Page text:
Modified Diets: Roles of Adults

      • Below is a list of roles from USDA regulations & guidance for adults in supporting the management of students’ unique needs. Please note that this is not an all-inclusive list. 



        • Have a Medical Statement for Students with Unique Mealtime Needs for School Meals  form completed by a recognized medical authority for any student unable to eat regular meals due to a disability (form can be obtained from school Nurse, Child Nutrition, or on-line)

        • Submit a meal modification Medical Statement to the school Nurse

        • Allow the school adequate time to implement the changes (typically 2 weeks).

        • Provide the food substitutions until the modified diet changes are made by the school


        School Nurses

        • Serve as school contact for parents regarding modified diets

        • Provide a copy of the completed Medical Statement form to the cafeteria manager, Child Nutrition dietitian, and, as indicated, the classroom teacher and Exceptional Children's Program Facilitator or 504 Coordinator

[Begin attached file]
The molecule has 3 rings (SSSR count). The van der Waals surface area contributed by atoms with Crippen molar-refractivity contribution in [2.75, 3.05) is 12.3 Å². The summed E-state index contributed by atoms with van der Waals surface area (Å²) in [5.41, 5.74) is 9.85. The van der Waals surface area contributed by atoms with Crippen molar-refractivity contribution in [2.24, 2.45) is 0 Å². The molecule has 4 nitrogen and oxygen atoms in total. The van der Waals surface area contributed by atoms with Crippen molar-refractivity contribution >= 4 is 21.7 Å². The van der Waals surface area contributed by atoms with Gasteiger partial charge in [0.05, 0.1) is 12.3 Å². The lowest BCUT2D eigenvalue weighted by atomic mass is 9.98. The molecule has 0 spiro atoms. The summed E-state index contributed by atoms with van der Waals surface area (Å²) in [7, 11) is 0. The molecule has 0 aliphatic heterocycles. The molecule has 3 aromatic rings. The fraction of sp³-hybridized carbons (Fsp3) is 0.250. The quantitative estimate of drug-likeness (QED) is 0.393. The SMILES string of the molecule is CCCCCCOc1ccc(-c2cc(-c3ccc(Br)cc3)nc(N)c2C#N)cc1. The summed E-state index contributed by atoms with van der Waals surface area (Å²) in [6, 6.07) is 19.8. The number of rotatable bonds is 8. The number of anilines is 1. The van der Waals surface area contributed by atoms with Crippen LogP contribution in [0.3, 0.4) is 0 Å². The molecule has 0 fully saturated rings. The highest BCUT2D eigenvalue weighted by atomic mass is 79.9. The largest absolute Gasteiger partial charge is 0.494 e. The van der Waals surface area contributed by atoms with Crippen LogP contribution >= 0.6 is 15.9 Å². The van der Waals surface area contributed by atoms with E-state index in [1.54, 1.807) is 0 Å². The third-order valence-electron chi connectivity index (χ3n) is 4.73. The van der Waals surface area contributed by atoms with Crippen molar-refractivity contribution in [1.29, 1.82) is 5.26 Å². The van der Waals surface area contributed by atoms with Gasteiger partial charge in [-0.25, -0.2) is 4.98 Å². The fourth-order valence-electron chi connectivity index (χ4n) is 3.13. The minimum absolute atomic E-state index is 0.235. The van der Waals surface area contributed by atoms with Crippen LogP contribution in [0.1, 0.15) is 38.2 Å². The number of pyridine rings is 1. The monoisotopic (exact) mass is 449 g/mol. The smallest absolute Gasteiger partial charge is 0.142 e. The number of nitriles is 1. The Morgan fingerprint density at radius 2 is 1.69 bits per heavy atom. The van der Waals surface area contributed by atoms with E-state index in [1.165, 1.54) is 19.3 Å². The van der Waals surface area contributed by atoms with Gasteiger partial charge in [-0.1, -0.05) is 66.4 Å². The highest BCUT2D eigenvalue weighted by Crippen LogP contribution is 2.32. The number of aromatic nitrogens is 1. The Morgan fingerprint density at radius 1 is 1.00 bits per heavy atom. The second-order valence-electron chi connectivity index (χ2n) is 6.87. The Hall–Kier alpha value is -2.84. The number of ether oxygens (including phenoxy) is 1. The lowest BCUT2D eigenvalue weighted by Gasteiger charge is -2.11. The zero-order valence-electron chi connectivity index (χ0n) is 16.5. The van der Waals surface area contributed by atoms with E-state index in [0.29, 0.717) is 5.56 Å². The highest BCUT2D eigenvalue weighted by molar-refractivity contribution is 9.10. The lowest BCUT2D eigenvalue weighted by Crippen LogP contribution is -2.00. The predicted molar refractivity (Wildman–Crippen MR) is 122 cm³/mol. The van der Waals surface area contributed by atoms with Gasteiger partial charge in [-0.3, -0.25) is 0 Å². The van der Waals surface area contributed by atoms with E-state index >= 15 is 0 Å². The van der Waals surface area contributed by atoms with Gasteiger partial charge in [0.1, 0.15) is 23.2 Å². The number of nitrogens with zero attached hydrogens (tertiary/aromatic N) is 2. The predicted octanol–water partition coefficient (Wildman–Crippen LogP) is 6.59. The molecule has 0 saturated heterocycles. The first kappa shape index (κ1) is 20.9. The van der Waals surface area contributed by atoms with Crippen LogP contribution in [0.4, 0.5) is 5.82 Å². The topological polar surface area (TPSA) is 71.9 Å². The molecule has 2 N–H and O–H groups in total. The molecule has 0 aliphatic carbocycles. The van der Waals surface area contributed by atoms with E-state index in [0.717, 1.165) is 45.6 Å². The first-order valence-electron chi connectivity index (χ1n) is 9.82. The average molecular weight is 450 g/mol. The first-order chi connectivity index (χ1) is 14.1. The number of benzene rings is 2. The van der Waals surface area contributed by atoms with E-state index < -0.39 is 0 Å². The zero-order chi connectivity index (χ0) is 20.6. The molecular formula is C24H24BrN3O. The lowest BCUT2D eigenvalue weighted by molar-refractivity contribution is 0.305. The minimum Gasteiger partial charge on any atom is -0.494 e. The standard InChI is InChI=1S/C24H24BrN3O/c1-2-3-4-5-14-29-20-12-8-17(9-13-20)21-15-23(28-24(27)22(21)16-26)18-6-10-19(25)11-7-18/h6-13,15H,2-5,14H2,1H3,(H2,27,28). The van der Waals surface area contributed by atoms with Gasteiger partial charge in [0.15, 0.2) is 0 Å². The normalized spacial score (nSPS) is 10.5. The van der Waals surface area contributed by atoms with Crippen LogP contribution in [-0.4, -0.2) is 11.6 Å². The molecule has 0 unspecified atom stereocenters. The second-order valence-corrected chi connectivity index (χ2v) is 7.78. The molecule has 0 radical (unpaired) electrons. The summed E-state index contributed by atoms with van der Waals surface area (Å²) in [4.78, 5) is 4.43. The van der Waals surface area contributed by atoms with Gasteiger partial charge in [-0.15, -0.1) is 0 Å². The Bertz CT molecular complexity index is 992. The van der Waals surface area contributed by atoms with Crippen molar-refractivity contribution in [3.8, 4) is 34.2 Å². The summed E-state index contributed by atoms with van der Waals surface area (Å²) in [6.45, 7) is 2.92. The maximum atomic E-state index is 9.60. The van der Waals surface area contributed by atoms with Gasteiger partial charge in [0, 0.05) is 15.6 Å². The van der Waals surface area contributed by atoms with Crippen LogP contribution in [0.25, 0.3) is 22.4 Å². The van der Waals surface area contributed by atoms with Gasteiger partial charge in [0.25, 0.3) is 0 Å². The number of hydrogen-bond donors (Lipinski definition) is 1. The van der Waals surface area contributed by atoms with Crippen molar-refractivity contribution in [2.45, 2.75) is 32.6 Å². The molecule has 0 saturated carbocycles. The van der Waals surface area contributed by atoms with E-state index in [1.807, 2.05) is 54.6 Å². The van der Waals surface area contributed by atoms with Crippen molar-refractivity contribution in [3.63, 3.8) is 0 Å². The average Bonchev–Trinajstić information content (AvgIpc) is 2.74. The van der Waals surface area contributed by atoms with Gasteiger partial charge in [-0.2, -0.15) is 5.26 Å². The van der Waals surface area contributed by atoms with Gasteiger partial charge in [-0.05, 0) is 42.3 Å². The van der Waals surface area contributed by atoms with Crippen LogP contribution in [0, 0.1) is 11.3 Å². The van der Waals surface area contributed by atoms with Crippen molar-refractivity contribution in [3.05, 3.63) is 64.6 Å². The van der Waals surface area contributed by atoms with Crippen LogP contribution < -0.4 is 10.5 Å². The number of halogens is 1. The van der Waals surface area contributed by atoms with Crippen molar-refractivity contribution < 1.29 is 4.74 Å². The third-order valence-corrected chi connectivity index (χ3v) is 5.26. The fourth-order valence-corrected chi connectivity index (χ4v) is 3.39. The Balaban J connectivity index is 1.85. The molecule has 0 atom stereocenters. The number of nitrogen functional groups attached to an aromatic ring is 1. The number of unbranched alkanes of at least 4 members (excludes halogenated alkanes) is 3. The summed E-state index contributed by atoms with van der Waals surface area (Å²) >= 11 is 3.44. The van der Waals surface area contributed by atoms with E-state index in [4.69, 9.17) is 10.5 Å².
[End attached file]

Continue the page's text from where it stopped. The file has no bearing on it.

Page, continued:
• Develop an Individual Health Plan to address modified dietary needs if there is no IEP or 504 plan that addresses the need


        Child Nutrition Staff

        • Dietitian - Plan for food substitutions

        • Cafeteria staff - Prepare and serve food (preparation to plate)


        All School Staff

        • Read information on use of microwaves and acceptable food in the classroom


        Trained School Staff

        • Assist with feeding as necessary (plate to mouth)

        • Report any feeding concerns to parent/guardian

        • Ensure that students have access to eating in the cafeteria, the Least Restrictive Environment (LRE)

        **Please note that eating in the classroom is not LRE**



        • Assist with the oral phase of swallowing (for example: seating and positioning, adaptive equipment, chewing and bolus preparation and oral transit, and staff and parent training as appropriate)

        ***Please Note - Pharyngeal transit and esophageal transit issues are addressed outside of the school setting***